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This short deck is from a panel talk at USC on leveraging social media for research and scholarship on 2/14/14.
- Although there are myriad ways in which one might want to use social networking to enhance one’s scholarly profile, one of the best ways, in my opinion, is academia dot edu. These are the characteristics I find compelling and which I’ll address in pairs.
- Current academic disciplines coalesced during the ascendency of print literacy. In the digital era, they need rethinking. Until that time however, we must be scrappy about how we gather and share research. The fact that A/E is international in scope helps us break down barriers to knowledge even as it allows us to find fresh scholarship more easily. The work that I do in new media requires me to stay abreast of things such as fair use judgments, and technical innovations. A/E lets me do this by establishing research interests. I added a recent article that was published last October, and within 48 hours it was read in 17 countries. I’d say that is unprecedented.
Tagging as a central logic is increasingly important to consider in these days of search engines. If one is interdisciplinary, it is nearly impossible to keep abreast of the many communities or journals in every field your work touches. Moreover, we can all benefit from exposure to other field’s approach to concepts and methods. Since tagging is the central logic, you can actually find topics across disciplines. This also acts as an analytic tool which one can use for tenure and promotion since one’s work is tracked.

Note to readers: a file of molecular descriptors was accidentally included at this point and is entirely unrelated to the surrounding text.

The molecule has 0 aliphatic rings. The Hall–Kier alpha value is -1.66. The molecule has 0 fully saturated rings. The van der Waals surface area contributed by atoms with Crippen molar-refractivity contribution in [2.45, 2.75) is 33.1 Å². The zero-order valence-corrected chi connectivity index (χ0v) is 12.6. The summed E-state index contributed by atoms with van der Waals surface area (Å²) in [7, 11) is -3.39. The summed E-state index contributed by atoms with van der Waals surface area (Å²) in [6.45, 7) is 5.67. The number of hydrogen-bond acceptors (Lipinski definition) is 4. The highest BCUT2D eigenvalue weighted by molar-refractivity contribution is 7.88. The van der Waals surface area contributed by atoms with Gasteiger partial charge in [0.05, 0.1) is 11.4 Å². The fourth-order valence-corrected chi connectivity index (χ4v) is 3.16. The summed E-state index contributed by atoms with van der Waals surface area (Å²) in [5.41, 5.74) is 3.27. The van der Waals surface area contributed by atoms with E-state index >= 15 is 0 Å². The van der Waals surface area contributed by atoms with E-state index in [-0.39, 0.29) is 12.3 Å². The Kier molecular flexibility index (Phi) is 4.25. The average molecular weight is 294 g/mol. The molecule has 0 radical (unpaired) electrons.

These last two points are somewhat smaller but perhaps important. Increasingly we face profile fatigue—that is the need to make current multiple profiles on sites such as LinkdIn, Facebook, Acdemia.edu, Google Plus, Twitter, Media Commons—can be daunting and terribly repetitive. While I do like to keep some federation in my profiles, AE includes widgets for Twitter, Google and Facebook which can help to mitigate some of this fatigue as updating one can update the others.
Moreover, the provenance of the site is not corporate but grounded in academe and this, for me, argues for its usefulness as well as its ideological grounding.
In closing, let me just recall the fact the in 1945, Vannevar Bush decried the harmful effects of information overload and poor data management noting that Mendel’s groundbreaking work on genetics was lost to the world for a generation because it was not accessible to those who might expand upon it. Almost 70 years later this situation has increased exponentially. Bush was arguing for the MEMEX which many credit with being the blueprint for the computer—using social media to harness the power of computing is a worthwhile endeavor.
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